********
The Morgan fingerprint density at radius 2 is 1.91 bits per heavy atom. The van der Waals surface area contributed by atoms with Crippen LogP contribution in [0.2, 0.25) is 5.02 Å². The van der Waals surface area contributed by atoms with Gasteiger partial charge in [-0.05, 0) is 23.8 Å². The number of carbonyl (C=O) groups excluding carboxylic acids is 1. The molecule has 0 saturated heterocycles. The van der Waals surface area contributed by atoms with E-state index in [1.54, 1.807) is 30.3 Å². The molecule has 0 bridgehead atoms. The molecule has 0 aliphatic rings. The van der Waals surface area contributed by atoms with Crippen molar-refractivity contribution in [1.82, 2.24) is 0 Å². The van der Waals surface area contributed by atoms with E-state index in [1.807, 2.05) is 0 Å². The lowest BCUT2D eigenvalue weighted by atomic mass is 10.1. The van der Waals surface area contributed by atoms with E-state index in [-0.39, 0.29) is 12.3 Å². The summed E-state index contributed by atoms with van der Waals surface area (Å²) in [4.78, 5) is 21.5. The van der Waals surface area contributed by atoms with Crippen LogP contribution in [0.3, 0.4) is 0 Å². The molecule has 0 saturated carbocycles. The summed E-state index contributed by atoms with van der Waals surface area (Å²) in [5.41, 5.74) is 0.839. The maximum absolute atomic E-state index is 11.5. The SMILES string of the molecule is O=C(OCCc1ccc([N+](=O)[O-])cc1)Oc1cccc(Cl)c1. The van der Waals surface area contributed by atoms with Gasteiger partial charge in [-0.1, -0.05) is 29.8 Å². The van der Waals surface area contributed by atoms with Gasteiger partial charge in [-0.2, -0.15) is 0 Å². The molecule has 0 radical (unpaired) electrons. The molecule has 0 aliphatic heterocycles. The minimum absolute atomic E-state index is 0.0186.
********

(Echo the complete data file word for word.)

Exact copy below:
The Morgan fingerprint density at radius 2 is 1.91 bits per heavy atom. The van der Waals surface area contributed by atoms with Crippen LogP contribution in [0.2, 0.25) is 5.02 Å². The van der Waals surface area contributed by atoms with Gasteiger partial charge in [-0.05, 0) is 23.8 Å². The number of carbonyl (C=O) groups excluding carboxylic acids is 1. The molecule has 0 saturated heterocycles. The van der Waals surface area contributed by atoms with E-state index in [1.54, 1.807) is 30.3 Å². The molecule has 0 bridgehead atoms. The molecule has 0 aliphatic rings. The van der Waals surface area contributed by atoms with Crippen molar-refractivity contribution in [1.82, 2.24) is 0 Å². The van der Waals surface area contributed by atoms with E-state index in [1.807, 2.05) is 0 Å². The lowest BCUT2D eigenvalue weighted by atomic mass is 10.1. The van der Waals surface area contributed by atoms with E-state index in [-0.39, 0.29) is 12.3 Å². The summed E-state index contributed by atoms with van der Waals surface area (Å²) in [4.78, 5) is 21.5. The van der Waals surface area contributed by atoms with Crippen LogP contribution in [0.3, 0.4) is 0 Å². The molecule has 0 saturated carbocycles. The summed E-state index contributed by atoms with van der Waals surface area (Å²) in [5.41, 5.74) is 0.839. The maximum absolute atomic E-state index is 11.5. The SMILES string of the molecule is O=C(OCCc1ccc([N+](=O)[O-])cc1)Oc1cccc(Cl)c1. The van der Waals surface area contributed by atoms with Gasteiger partial charge in [-0.1, -0.05) is 29.8 Å². The van der Waals surface area contributed by atoms with Gasteiger partial charge in [-0.2, -0.15) is 0 Å². The molecule has 0 radical (unpaired) electrons. The molecule has 0 aliphatic heterocycles. The minimum absolute atomic E-state index is 0.0186.